Given the failed partnership with the U.S. exchange group, CME and the government’s veto on the plan, Britain’s Royal Mint will not be launching a digital gold token. This further reflects government’s wariness towards cryptocurrencies and associating itself with it after the stellar rise of bitcoin last year depicting how largely unregulated the market is.
The chances of Britain’s Mint surpassing other mints and fintech startups which are racing to set up similar products to build gold into a multi- billion dollar digital asset class; are bleak. Enthusiasm towards digital assets at the CME also seems to cool down according to sources.
In 2016, Royal Mind Gold had announced its plans to issue tokens worth up to $1 billion to give investors an easier way to buy and trade physical gold held in its vaults; on a blockchain- based trading platform run by CME with the official launch in autumn of 2017.
Once CME’s management walked away last minute, the Mint was left without a trading venue. Britain’s finance ministry refused to permit the Mint to partner with a cryptocurrency exchange in early 2018 to save the project as it considered it a gamble not worth staking the government’s and the Mint’s reputation.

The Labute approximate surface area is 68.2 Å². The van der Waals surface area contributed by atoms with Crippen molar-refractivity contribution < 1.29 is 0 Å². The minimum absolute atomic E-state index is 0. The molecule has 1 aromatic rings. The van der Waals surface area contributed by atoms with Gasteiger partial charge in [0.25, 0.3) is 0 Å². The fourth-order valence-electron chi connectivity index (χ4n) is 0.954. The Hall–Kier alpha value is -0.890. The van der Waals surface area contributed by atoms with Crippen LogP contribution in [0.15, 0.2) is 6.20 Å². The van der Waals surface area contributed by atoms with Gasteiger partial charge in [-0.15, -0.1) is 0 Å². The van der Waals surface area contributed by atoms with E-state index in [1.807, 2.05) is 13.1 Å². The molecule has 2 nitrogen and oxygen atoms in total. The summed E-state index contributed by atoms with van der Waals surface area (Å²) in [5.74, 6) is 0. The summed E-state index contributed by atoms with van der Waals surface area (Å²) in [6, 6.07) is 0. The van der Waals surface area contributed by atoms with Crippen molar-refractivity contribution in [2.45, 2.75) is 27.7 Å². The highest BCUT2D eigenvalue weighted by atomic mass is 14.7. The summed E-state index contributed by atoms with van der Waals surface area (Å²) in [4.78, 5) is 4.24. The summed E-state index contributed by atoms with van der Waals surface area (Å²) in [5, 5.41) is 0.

Most governments are skeptic when it comes to cryptocurrencies. In order to tame extreme price volatility, regular thefts from exchanges and the risk that digital currencies could be wrongly used to finance crime, terrorism or launder money; some international standards have been developed.
However, the finance ministry, central bank and financial watchdog in Britain are still contemplating whether cryptocurrencies need to be regulated and the use of blockchain technology in finance.
The Royal Mint whose core business has been slumping, was hoping to attract investors wanting digital assets but with the reassurance of a trusted issuer. It wanted to create a new revenue inflow as use of mass circulation coins. It fit into a push by CME which has been investing in digital technology startups as a venturer. CME was one the first to launch bitcoin futures contracts last year.
However, a change of strategy led to CME pulling out of the Mint’s project which could have been due to the change in priorities after the retirement of CME’s CEO Phupinder Gill in late 2016 and the quitting of its head of digitization, Sandra Ro according to a source.
While Mint’s project is now frozen, there are others launching rival products such as Australia’s Perth Mint and the Royal Canadian Mint that are committed towards digital gold products that launched last year and trade with the help of technology provided by fintech startups.